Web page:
Jules Maeght Gallery is pleased to present Asphalt Jungle, a multi-disciplinary exploration of Tracey Snelling’s work in sculpture and installation. Asphalt Jungle is the Oakland and Berlin based artist’s second exhibition at the gallery, and first solo exhibition.
Asphalt Jungle invites the audience to enter Tracey Snelling’s universe: an intricate display of both intimate and monumental sculptural recreations and imaginations of an increasingly complex society. Handcrafted homes, rooms, and slums are alit with neon lights, found and created video footage, collaged photographs and collected sounds. Regardless of scale, Snelling’s construction and collage of material creates a manufactured distance between the audience and sculpture. This evokes a form of voyeurism, allowing observation of a wide range of scenarios at an intimate and often immersive level.
Nearly every sculpture has a video element, inserted as windows or on walls; the clips are specific to the piece -- they may be scenes from Chinese brothels or makeshift dwellings, Snelling interviewing strangers in the street, clips of burning trash, or scenes from the popular media such as the Simpsons.
Ranging from scenes of the artist’s hometowns of Oakland, California and Berlin, to motels in the American Southwest, and tenements and slums without geographic ties, Snelling’s works portray the vast peculiarities in contemporary life. As each detail is drawn from her own surroundings, signage and recognizable imagery, the rooms and buildings become templates through which to understand the people that frequent and inhabit these buildings, rather than architectural spaces themselves.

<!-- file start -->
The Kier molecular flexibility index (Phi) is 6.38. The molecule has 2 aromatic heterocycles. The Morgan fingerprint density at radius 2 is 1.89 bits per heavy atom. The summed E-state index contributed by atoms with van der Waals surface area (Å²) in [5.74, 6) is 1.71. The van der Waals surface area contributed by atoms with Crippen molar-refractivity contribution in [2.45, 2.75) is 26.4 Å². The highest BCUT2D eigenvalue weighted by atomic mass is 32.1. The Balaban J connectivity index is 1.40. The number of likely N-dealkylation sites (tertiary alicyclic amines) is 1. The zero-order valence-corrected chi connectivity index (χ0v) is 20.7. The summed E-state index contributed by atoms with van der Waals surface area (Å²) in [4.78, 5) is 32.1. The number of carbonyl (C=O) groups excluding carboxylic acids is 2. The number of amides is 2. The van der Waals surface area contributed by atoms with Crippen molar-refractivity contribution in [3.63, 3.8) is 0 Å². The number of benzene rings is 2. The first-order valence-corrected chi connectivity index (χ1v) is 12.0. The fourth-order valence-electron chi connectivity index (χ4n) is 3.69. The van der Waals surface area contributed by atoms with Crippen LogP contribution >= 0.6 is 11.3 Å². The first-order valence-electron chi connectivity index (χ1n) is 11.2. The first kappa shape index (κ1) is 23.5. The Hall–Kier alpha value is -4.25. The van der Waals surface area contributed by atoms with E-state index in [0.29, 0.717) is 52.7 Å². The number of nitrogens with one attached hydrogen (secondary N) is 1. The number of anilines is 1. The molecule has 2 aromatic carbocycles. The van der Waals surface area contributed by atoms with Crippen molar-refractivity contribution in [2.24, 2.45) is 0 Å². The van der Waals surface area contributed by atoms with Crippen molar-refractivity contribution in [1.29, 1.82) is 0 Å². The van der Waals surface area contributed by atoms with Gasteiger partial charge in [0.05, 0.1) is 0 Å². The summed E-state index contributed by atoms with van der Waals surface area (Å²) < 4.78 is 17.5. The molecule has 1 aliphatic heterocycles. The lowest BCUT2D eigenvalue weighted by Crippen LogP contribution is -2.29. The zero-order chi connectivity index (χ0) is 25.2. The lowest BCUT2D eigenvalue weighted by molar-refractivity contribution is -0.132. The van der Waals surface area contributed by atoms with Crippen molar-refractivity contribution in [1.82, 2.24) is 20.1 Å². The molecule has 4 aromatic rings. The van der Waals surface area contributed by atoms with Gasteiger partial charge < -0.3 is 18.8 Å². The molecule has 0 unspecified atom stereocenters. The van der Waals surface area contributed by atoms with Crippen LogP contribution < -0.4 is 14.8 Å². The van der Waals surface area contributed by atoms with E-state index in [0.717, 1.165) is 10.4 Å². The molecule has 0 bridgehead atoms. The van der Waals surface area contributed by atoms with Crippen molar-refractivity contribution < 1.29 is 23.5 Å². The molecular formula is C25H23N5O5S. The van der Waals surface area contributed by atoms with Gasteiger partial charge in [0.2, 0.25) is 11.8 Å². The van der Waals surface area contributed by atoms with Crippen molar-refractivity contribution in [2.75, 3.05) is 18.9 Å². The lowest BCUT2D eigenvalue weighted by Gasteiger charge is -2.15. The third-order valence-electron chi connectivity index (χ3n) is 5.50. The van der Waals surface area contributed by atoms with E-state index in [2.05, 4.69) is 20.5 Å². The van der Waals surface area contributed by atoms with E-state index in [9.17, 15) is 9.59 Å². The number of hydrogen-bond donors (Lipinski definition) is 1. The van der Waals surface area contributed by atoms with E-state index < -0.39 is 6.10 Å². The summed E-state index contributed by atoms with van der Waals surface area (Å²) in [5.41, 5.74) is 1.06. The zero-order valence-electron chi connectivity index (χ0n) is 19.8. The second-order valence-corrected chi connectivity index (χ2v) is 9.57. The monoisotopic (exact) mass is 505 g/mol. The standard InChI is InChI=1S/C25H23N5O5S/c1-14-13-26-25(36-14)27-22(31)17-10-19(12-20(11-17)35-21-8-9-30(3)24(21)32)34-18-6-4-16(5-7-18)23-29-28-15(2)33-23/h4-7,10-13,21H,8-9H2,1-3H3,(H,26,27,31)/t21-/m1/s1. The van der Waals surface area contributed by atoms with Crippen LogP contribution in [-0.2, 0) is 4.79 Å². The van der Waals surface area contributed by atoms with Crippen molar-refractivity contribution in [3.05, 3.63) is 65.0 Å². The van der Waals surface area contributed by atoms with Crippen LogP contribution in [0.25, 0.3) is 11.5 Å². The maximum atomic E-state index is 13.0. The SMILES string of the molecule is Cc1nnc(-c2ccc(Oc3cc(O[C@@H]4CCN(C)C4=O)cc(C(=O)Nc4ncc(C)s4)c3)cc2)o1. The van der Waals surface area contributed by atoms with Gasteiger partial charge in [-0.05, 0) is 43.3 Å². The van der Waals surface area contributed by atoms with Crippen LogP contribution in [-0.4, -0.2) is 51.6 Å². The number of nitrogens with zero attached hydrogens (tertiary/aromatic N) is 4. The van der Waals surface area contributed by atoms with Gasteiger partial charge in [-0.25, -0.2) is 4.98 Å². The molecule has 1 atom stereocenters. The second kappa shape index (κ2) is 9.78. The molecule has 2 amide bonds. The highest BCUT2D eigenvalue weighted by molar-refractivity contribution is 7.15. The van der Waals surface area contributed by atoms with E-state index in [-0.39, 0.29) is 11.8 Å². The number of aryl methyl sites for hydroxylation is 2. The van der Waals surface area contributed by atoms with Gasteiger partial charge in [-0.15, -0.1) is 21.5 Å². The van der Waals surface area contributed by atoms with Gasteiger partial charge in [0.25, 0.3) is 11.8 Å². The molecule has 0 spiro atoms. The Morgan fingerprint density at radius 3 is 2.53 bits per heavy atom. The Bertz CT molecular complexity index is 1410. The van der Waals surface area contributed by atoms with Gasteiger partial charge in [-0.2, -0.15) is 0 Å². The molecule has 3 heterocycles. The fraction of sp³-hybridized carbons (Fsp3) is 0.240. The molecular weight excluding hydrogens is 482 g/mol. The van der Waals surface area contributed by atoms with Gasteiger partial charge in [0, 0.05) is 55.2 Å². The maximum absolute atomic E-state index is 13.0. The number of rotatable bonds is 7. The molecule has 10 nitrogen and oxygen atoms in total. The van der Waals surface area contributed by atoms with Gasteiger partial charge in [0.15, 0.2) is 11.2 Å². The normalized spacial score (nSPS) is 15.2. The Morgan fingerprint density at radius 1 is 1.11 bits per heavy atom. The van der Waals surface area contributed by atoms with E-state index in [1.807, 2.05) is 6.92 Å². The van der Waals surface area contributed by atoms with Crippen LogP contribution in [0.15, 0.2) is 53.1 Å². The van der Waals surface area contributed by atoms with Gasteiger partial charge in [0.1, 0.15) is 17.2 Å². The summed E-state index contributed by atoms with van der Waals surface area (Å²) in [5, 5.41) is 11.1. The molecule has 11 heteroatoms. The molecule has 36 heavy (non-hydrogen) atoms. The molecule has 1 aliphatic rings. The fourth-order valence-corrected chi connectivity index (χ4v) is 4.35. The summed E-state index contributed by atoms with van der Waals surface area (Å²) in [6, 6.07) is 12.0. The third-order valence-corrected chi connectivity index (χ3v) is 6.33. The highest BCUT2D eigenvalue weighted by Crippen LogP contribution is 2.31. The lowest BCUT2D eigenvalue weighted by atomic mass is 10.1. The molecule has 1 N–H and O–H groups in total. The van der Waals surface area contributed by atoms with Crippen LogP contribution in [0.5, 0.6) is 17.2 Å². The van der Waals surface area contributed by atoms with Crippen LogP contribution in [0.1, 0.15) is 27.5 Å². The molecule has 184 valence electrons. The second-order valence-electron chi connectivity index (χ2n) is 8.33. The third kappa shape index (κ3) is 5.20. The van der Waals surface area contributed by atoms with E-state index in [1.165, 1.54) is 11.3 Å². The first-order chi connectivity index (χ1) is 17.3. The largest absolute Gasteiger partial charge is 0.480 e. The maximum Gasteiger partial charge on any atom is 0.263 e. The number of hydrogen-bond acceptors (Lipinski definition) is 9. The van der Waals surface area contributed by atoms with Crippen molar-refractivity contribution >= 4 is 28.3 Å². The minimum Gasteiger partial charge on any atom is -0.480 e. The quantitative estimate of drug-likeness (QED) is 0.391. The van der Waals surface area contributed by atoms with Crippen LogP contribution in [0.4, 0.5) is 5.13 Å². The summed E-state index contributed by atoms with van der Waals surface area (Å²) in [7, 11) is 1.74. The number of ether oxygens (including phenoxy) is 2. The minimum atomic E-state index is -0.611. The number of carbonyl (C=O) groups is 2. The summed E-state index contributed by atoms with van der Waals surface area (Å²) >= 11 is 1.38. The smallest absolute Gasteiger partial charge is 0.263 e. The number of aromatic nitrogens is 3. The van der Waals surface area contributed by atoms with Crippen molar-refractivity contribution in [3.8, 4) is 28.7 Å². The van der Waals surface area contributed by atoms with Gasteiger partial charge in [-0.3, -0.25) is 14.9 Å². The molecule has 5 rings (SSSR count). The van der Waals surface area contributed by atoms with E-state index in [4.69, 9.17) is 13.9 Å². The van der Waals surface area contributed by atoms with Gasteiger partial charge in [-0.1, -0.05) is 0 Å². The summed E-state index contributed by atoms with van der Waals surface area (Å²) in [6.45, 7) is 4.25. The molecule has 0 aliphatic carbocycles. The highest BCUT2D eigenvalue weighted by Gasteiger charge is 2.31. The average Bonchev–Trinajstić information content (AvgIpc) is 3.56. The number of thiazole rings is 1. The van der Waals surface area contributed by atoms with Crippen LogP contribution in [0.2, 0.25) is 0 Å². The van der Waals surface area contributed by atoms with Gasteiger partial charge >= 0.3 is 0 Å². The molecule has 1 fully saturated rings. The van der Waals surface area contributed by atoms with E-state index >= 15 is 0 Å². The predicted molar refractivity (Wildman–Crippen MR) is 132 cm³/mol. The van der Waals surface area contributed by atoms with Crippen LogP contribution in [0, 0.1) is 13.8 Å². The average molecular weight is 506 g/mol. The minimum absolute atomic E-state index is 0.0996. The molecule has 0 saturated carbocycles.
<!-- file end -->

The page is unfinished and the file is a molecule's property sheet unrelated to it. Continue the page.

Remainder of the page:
While there may be little resemblance between a Chinese KFC, a house in Oakland, or a German tenement, there is a thread that ties together these vignettes, creating Snelling’s larger world and worldview. Each is an instance of the vastness that is the asphalt jungle, the global sprawl.
Time and time again, Snelling’s scale, dispersions of signs and video footage, and usage of finished facades amidst incomplete backgrounds, hint at the humanity that inhabits the world of her models. Whether her implicit characters face idiosyncratic problems in Californian scenes, or severe issues of poverty as in One Thousand Shacks, her works are united by a refreshing breath of resilience.
Writing about One Thousand Shacks, Snelling declares: There is both a vulnerability and strength found within the poverty-stricken slums throughout the world. In the midst of heavy burdens that these communities deal with on a daily basis, such as lack of food, poor sanitation, polluted water, and exposure to hazardous waste, many individuals facing these challenges are strong-willed and resourceful. They are a celebration of humanity in the middle of tragedy. I created One Thousand Shacks to refocus awareness on the immense and overwhelming issue of global poverty, which we even see growing in our own community, outside our own doors.
The exhibition also features two new works in neon, collaged with photos and sculpture. In Drift, the eponymous words glow above a painting of a tropical island with an antique Chinese ship floating in front, the two set against a pop-colored gradient. Lost City spells out its title, the tops of buildings and their inhabitants nearly washed out from the technicolored background it sits against. These two pieces speak not only to the struggles of life in the asphalt jungle, but to the potential as well. Yet behind the drifting and the capability to be lost beyond belief, there is an an air of possibility and potential for betterment, one exuberant in bold colors and palm trees.